In recent times studies in the field of neuroscience are explaining what weavers all around the world have always known. Weaving can be a healing and calming practice. What else about our world have traditional cultures known all long that only in recent times is being acknowledged and supported by science? This section is where I list sources of inspiration: favorite books, links to blogs, articles, films and other resources I hope you may find useful. It is a work in progress.
Teaching Resources -
The 1990 Suquamish-Indianola Storytelling Project - Oral history audio recordings of growing up in Indianola, Washington, from early to mid 20th century as told by Suquamish and white residents. Produced by Jan Cyr & Paul Kikuchi. Copyright Suquamish Museum.
Bainbridge Artisans Resource Network - Also known as BARN, has developed a basketry program within their Fiber Arts Studio, featuring a variety of outstanding basketry teachers since 2014. Unfortunately due to the Covid-19 Pandemic the 2020 workshops were cancelled. Please check the BARN Fiber Arts Studio Calendar for information about many innovative workshops being offered now virtually and in person.
Wagamese, Richard, ONE NATIVE LIFE, Douglas & McIntyre, Madeira Park, BC, Canada, 2008.
Simard, Suzanne, FINDING THE MOTHER TREE-DISCOVERING THE WISDOM OF THE FOREST, Alfred A. Knopf, NY, 2021.
Treuer, David, THE HEARTBEAT OF WOUNDED KNEE-NATIVE AMERICA FROM 1890 TO THE PRESENT, Riverhead Books, NY, 2019.
Deur, Douglas & Turner, Nancy J, KEEPING IT LIVING-TRADITIONS OF PLANT USE AND CULTIVATION ON THE NORTHWEST COAST OF NORTH AMERICA, University of Washington Press, Seattle, 2005.
Turner, Nancy J, THE EARTH’S BLANKET-TRADITIONAL TEACHINGS FOR SUSTAINABLE LIVING, University of Washington Press, Seattle, 2005.
Turner, Nancy J, PLANT TECHNOLOGY OF FIRST PEOPLES IN BRITISH COLOMBIA, University of British Colombia Press, Vancouver, 1998, 2001.
Turner, Nancy J, FOOD PLANTS OF COASTAL FIRST PEOPLES, University of British Colombia Press, Vancouver, 1995, 1997.
Gorsline, Jerry, RAINSHADOW-ARCHIBALD MENZIES AND THE BOTANICAL EXPLORATION OF THE OLYMPIC PENINSULA, Jefferson County Historical Society, 1992.
Pojar, Jim & MacKinnon, Andy, PLANTS OF THE PACIFIC NORTHWEST COAST-WASHINGTON, OREGON, BRITISH COLUMBIA & ALASKA, Lone Pine Press, Vancouver, 1994.
Moerman, Daniel E, NATIVE AMERICAN FOOD PLANTS-AN ETHNOBOTANICAL DICTIONARY, Timber Press, Portland, 2010.
A film about the late Bruce Miller, Skokomish Cultural Teacher, made by Katie Jennings of New Canoe Media. TEACHINGS OF THE TREE PEOPLE.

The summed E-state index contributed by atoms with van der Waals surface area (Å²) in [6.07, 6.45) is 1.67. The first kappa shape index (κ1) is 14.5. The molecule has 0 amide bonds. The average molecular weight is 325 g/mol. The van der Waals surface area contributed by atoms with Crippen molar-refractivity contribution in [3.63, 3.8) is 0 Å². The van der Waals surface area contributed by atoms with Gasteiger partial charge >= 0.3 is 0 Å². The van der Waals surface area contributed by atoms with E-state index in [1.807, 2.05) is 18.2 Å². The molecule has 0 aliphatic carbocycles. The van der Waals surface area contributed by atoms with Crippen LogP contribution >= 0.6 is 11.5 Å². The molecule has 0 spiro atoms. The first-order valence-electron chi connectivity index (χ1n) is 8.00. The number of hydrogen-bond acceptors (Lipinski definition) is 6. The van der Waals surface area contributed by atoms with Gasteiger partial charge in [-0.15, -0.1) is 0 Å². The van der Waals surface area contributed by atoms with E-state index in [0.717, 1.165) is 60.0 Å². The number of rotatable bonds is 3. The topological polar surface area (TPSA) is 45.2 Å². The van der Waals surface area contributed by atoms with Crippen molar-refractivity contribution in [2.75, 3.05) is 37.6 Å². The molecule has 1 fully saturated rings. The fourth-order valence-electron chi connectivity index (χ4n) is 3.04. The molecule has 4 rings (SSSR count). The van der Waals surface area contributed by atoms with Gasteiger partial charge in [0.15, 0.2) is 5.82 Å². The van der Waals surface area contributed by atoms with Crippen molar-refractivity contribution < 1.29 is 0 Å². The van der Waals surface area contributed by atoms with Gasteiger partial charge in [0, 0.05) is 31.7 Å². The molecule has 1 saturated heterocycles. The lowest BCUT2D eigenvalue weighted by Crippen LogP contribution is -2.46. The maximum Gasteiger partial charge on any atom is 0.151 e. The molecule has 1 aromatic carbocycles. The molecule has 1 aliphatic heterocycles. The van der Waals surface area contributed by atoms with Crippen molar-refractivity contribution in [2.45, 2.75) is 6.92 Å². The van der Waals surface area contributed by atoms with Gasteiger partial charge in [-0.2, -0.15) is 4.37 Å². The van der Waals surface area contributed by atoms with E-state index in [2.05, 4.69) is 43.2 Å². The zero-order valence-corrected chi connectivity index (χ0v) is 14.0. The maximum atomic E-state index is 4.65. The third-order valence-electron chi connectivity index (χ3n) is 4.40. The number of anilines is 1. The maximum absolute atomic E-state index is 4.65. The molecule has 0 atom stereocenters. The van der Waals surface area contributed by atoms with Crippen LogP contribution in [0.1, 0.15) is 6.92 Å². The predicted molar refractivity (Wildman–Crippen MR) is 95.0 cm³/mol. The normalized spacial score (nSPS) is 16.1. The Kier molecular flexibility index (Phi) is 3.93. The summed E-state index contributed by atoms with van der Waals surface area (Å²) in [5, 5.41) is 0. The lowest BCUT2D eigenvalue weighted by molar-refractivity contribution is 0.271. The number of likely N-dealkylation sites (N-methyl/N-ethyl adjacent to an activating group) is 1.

Katie Ahvakana tells about how the Suquamish People are able to catch songs while paddling in their canoes. Suquamish Songs
Calina Lawrence sings a beautiful uplifting song. I remember meeting her as a young girl, when I helped teach the Suquamish Pond Kids how to weave with cedar. Bruce Miller invited this group of Pond Kids to be in his film: TEACHINGS OF THE TREE PEOPLE. Calina Lawrence Sings
Cultural art film featuring Suquamish Elder Ed Carriere making a Salish Clam Basket, 2011, Produced by Katie Jennings of New Canoe Media - Clam Basket A Story by Ed Carriere
100 years ago the Suquamish Baseball Team traveled to Japan - Seattle Mariners Honor the Suquamish Tribe -
This is an excellent video about broken treaties and removal policies in the US. SmithsonianNMAI 2015 https://youtu.be/if-BOZgWZPE
Listen to the Suquamish-Indianola 1990 Storytellers tell about recollections of people, places and life experiences growing up in Indianola during the first half of the 20th century.
Land Acknowledgement 2020 I acknowledge that I reside on the traditional territory of the Suquamish Peoples, People of the Clear Salt Water, whose ancestors have lived here from time immemorial, preserving the land and waters that five generations of my own family have benefitted from. I express my deepest respect and gratitude for all indigenous […]
This June an amazing group of students came together to make Cedar Bark Berry Picking Pouches at the new Fiber Art Studio at BARN.
Suquamish Elder Ed Carriere shares his story of recreating ancient Salish Sea Basketry from basket fragments found in Pacific Northwest wetsites.
Dawn Walden teaches us a thing or two about Mad Weave.
Thank you for your support. Hope to see you again next year!
Katie Jennings, filmmaker, presents her films.
The Suquamish People are alive and well. Visit their new museum for art, beauty and culture.
After decades of dreaming, and two years in the making, this story has found a beautiful way to be told.